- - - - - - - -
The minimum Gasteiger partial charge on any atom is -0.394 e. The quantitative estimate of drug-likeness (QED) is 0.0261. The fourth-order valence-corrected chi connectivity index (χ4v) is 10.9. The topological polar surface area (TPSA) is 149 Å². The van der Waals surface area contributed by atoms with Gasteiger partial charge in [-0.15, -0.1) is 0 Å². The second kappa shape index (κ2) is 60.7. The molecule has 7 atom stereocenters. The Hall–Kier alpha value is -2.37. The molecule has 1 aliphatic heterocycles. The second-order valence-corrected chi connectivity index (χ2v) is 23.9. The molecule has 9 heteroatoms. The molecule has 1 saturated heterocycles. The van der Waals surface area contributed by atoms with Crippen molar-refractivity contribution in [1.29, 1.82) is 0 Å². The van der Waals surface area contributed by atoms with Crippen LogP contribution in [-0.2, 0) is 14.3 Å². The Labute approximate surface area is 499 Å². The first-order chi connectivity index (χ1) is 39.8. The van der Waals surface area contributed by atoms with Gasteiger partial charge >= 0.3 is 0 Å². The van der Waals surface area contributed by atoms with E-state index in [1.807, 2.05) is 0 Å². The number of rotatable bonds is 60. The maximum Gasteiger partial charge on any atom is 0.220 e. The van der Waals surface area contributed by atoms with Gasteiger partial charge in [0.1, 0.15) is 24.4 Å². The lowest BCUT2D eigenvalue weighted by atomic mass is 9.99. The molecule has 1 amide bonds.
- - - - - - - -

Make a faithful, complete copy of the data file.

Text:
The minimum Gasteiger partial charge on any atom is -0.394 e. The quantitative estimate of drug-likeness (QED) is 0.0261. The fourth-order valence-corrected chi connectivity index (χ4v) is 10.9. The topological polar surface area (TPSA) is 149 Å². The van der Waals surface area contributed by atoms with Gasteiger partial charge in [-0.15, -0.1) is 0 Å². The second kappa shape index (κ2) is 60.7. The molecule has 7 atom stereocenters. The Hall–Kier alpha value is -2.37. The molecule has 1 aliphatic heterocycles. The second-order valence-corrected chi connectivity index (χ2v) is 23.9. The molecule has 9 heteroatoms. The molecule has 1 saturated heterocycles. The van der Waals surface area contributed by atoms with Crippen molar-refractivity contribution in [1.29, 1.82) is 0 Å². The van der Waals surface area contributed by atoms with Crippen LogP contribution in [-0.2, 0) is 14.3 Å². The Labute approximate surface area is 499 Å². The first-order chi connectivity index (χ1) is 39.8. The van der Waals surface area contributed by atoms with Gasteiger partial charge >= 0.3 is 0 Å². The van der Waals surface area contributed by atoms with E-state index in [1.807, 2.05) is 0 Å². The number of rotatable bonds is 60. The maximum Gasteiger partial charge on any atom is 0.220 e. The van der Waals surface area contributed by atoms with Gasteiger partial charge in [0.1, 0.15) is 24.4 Å². The lowest BCUT2D eigenvalue weighted by atomic mass is 9.99. The molecule has 1 amide bonds.